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Garden mildew

08/04/03 12:00AM By Charlie Nardozzi
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(Host) Got milk? Commentator Charlie Nardozzi says that milk appears to be good not only for bones - but also for some common ailments in the garden.

(Nardozzi) Gardeners are known to wax poetically about natural things the general public finds slimy, squishy, and rank. Only a gardener can be fascinated with a slug's slime trial, a mass of spittle bugs, or an overripe, oozing tomato fruit. It's not that we aren't sensitive to the grossness of thesenatural phenomena, it's just we find it all so intriguing -- especially how it affects our gardens.

So with that rather coarse beginning, let's talk about mildew. I'm not meaning the mildew that is growing on those forgotten leftovers in the back
of the refrigerator or the mildew on your shower tiles. No, I'm talking about the mildew on plant leaves this time of year. Powdery mildew, specifically, is a ubiquitous fungal disease that thrives under our late summer conditions -- day temperatures in the 80Fs, with humid nights.
It also loves damp, shaded areas with little air movement. Does it sound like your yard? Mildew quickly forms a white film on the leaves and flower buds and eventually will kill them, cutting short any flower show and weakening the plant.

I wouldn't mind powdery mildew so much but it loves some of the best garden plants in the landscape. The queen of late summer blooming perennials is the tall phlox. They provide a flower show incomparable to any other perennial this time of year. However, I've watched many a good crop of 'Bright Eyes' phlox succumb to mildew in a few days. It also can be found on lilac, bee balm, roses, and vegetables such as melons and squash.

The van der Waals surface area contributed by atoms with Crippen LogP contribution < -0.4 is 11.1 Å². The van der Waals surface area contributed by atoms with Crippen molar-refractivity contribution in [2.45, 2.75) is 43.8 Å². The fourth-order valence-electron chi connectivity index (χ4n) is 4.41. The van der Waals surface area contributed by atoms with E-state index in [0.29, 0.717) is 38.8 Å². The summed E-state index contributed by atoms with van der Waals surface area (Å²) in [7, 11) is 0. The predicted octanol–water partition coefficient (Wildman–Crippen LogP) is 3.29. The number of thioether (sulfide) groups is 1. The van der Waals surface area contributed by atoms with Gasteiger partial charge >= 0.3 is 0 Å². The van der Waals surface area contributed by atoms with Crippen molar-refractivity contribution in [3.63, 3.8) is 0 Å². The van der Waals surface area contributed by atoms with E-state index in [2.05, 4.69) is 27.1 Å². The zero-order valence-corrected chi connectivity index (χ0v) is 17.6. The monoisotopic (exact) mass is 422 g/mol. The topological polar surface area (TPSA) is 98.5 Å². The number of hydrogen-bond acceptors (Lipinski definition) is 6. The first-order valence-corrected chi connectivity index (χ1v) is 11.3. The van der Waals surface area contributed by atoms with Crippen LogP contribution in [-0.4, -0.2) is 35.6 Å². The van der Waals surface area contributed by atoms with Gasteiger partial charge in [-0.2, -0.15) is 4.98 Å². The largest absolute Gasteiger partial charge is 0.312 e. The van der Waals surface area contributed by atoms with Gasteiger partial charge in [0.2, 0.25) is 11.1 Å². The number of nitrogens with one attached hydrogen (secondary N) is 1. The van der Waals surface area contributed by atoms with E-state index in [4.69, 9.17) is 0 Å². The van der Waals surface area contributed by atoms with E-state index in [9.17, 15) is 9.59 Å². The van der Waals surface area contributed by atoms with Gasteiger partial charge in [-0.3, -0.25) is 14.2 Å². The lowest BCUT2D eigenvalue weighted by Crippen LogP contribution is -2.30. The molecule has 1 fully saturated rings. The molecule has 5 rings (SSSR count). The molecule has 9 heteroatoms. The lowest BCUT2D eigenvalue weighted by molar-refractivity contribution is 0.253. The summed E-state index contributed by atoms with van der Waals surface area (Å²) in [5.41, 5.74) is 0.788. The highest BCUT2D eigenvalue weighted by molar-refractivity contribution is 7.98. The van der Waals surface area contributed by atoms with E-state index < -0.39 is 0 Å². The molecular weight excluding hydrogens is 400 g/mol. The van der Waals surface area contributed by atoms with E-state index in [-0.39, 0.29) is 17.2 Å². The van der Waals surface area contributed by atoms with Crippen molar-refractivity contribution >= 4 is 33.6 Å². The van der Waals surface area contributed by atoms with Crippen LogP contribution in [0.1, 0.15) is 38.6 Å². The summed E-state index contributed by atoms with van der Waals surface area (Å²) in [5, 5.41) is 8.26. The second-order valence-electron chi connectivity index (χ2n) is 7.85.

As with any disease, the first line of defense against powdery mildew is to grow resistant varieties. 'David' phlox has won awards for being mildew resistant. 'Simplicity" and "Bonica" roses are touted as resistant to this fungus. 'Donald Wyman' lilac and Prairiefire' crabapple also resist the disease. That's well and good if you like those plants, but what about all the other varieties in your garden? How can you keep those plants safe and
mildew-free?

For years, gardeners have heard about baking soda as a preventive spray to stop powdery mildew. Now researchers in New Zealand and Brazil have found
another pantry pest control for powdery mildew. It's milk. It seems if you spray a 10% milk solution (1 part milk, 9 parts water) on plants it prevents and kills powdery mildew. Scientists tried it on melons and grapes, but there's no reason to believe it won't work on phlox and roses equally as
well. They've tried raw milk to skim milk and it works equally as well.

So break out the water, milk, and soda and start spraying your favorite late summer flowers. This way the only mildew in your yard will be in those old sneakers under the deck.

This is Charlie Nardozzi in Shelburne.

Charlie Nardozzi is an all-around gardening expert with a special fondness for tomatoes and roses.
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